It’s going to take more than the efforts of a dedicated few to put an end to bullying.
But, a dedicated few is a good start.
Anti-bullying icon Travis Price, co-founder of Pink Shirt Day, visited Avon View High School Sept. 13 to celebrate the fifth anniversary of the international movement he started as a Grade 12 student at the Central Kings Rural High School in Cambridge.
Sporting a hot pink tee, with Pink Shirt Day printed on the front, the 22-year-old started his keynote speech by sharing his personal story with a gymnasium packed with Avon View’s students and staff.
“I was bullied my entire public school career,” he began.
Price’s small stature and shrill voice made him an easy target. He endured relentless taunting, and the occasional beat down for years until, one day, the bullies turned their attention to a younger male schoolmate wearing a pink shirt, and Price felt compelled to stand up for their latest victim.
Along with his classmate, David Shepherd, Price returned to school the following day sporting a pink tee with an anti-bullying logo scrawled across the front. Several schoolmates followed suit, donning pink clothes of their own, and the proactive pair wound up garnering international recognition for inspiring a collective stance against bullying.
“I co-started one of the fastest-moving anti-bullying movements to ever be created — Pink Shirt Day,” Price said.
“It took off like wildfire.”
When news of the event broke at the local level, national media outlets wanted a piece. The grassroots movement ultimately inspired the provincial government to dub every second Thursday in September “Stand Up Against Bullying Day,” and Price, who continues to organize anti-bullying events, has travelled across the country promoting the pink shirt campaign ever since.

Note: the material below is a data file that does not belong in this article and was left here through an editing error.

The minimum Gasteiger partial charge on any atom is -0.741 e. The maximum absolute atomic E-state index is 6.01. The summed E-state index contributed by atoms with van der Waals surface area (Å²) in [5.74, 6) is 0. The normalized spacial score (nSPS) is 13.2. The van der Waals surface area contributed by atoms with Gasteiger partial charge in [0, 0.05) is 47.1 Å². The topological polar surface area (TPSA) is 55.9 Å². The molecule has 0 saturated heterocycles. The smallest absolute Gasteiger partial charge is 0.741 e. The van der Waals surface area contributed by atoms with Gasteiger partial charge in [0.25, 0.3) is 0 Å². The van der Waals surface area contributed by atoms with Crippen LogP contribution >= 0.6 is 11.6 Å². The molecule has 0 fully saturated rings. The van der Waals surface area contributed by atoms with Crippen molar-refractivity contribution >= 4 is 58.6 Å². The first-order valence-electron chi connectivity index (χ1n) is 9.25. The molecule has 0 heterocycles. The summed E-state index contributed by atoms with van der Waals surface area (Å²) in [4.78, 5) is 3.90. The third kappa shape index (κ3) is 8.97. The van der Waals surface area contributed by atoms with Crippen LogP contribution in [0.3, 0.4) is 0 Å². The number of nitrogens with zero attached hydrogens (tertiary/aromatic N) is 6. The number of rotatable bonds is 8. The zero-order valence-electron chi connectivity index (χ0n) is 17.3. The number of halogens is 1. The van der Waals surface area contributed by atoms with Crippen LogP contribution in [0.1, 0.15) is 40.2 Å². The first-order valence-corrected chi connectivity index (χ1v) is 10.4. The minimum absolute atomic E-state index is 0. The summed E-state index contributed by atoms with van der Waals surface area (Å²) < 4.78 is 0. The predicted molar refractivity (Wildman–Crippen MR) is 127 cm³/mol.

Price came to Avon View on the fifth anniversary of Pink Shirt Day with one person in mind — 16-year-old Sarah Atwell.
The senior high student gained international attention this summer when she decided to shine a spotlight on bullying in her community.
Atwell, who is teased for having a tumour on her face, posted a video of herself holding cue cards decorated with hand-written messages summarizing her life story, and, in doing so, introducing complete strangers to the internalized pain she lives with as a result of bullying or ignorance.
“It shouldn’t matter how you dress, it shouldn’t matter how you look, it shouldn’t matter if you’ve got money or if you don’t. It shouldn’t matter where you live, or where you come from or what you come from. We are all the same. You should never forget that.” - Chuck Porter
Atwell’s courage exemplifies what Pink Shirt Day is all about, Price said.
“’It all starts with you guys respecting each other and saying, ‘I’m not going to make fun of this person because I don’t know what type of a day they’re having, and they don’t deserve it.’”
Price named Atwell the first honorary Pink Shirt Day member for raising awareness of bullying in her school, and being a role model for others.
“Bullying can force kids to take their lives,” Price stressed.
“We need more youth to step up to the plate. We need more youth like Sarah to do exactly what she did… when people come out and show that they’re being bullied, and ask for help, they’re going to get help.”
Price says it takes anarmy to overcome bullying by making it known that cruelty will not be tolerated.
“I need you guys — because I can’t be everywhere — that when you see bullying, you help put a stop to it. You step in and say, ‘Don’t do that, that’s not cool,’” he said.
“If you see somebody that’s being bullied, if you know somebody who has been bullied, talk to them. I look back at people now that helped me get through that time and they’re still my best friends, and they always will be, because they helped me through that crucial time in my life.”
Hants West MLA Chuck Porter joined Price in recognizing Atwell’s courage, and emphasizing the importance of treating others with respect. The former paramedic said bullying is a lethal issue.
“I can tell you personally, without going into any detailed stories, how bullying has affected families. That is no joke,” Porter said.
“It shouldn’t matter how you dress, it shouldn’t matter how you look, it shouldn’t matter if you’ve got money or if you don’t. It shouldn’t matter where you live, or where you come from or what you come from. We are all the same. You should never forget that.”